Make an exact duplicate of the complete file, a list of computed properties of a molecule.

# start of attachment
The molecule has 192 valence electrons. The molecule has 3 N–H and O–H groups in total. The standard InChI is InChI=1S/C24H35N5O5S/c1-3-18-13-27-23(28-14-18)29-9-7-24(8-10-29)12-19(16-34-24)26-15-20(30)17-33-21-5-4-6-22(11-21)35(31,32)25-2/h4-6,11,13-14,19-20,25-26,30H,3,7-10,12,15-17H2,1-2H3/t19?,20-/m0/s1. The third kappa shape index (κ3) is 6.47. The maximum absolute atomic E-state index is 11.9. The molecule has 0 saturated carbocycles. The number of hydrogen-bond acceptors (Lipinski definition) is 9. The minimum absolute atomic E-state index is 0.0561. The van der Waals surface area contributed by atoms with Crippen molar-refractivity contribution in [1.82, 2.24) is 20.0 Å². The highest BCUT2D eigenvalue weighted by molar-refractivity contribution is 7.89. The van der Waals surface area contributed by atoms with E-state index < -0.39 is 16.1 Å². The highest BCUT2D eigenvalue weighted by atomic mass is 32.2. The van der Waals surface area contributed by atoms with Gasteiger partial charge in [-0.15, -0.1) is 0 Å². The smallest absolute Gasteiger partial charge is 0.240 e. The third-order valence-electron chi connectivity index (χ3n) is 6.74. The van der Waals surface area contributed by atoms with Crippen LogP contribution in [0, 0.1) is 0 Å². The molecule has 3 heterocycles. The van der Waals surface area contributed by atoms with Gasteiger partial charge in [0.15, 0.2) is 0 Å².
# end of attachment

The molecule has 192 valence electrons. The molecule has 3 N–H and O–H groups in total. The standard InChI is InChI=1S/C24H35N5O5S/c1-3-18-13-27-23(28-14-18)29-9-7-24(8-10-29)12-19(16-34-24)26-15-20(30)17-33-21-5-4-6-22(11-21)35(31,32)25-2/h4-6,11,13-14,19-20,25-26,30H,3,7-10,12,15-17H2,1-2H3/t19?,20-/m0/s1. The third kappa shape index (κ3) is 6.47. The maximum absolute atomic E-state index is 11.9. The molecule has 0 saturated carbocycles. The number of hydrogen-bond acceptors (Lipinski definition) is 9. The minimum absolute atomic E-state index is 0.0561. The van der Waals surface area contributed by atoms with Crippen molar-refractivity contribution in [1.82, 2.24) is 20.0 Å². The highest BCUT2D eigenvalue weighted by molar-refractivity contribution is 7.89. The van der Waals surface area contributed by atoms with E-state index < -0.39 is 16.1 Å². The highest BCUT2D eigenvalue weighted by atomic mass is 32.2. The van der Waals surface area contributed by atoms with Gasteiger partial charge in [-0.15, -0.1) is 0 Å². The smallest absolute Gasteiger partial charge is 0.240 e. The third-order valence-electron chi connectivity index (χ3n) is 6.74. The van der Waals surface area contributed by atoms with Crippen LogP contribution in [0, 0.1) is 0 Å². The molecule has 3 heterocycles. The van der Waals surface area contributed by atoms with Gasteiger partial charge in [0.15, 0.2) is 0 Å².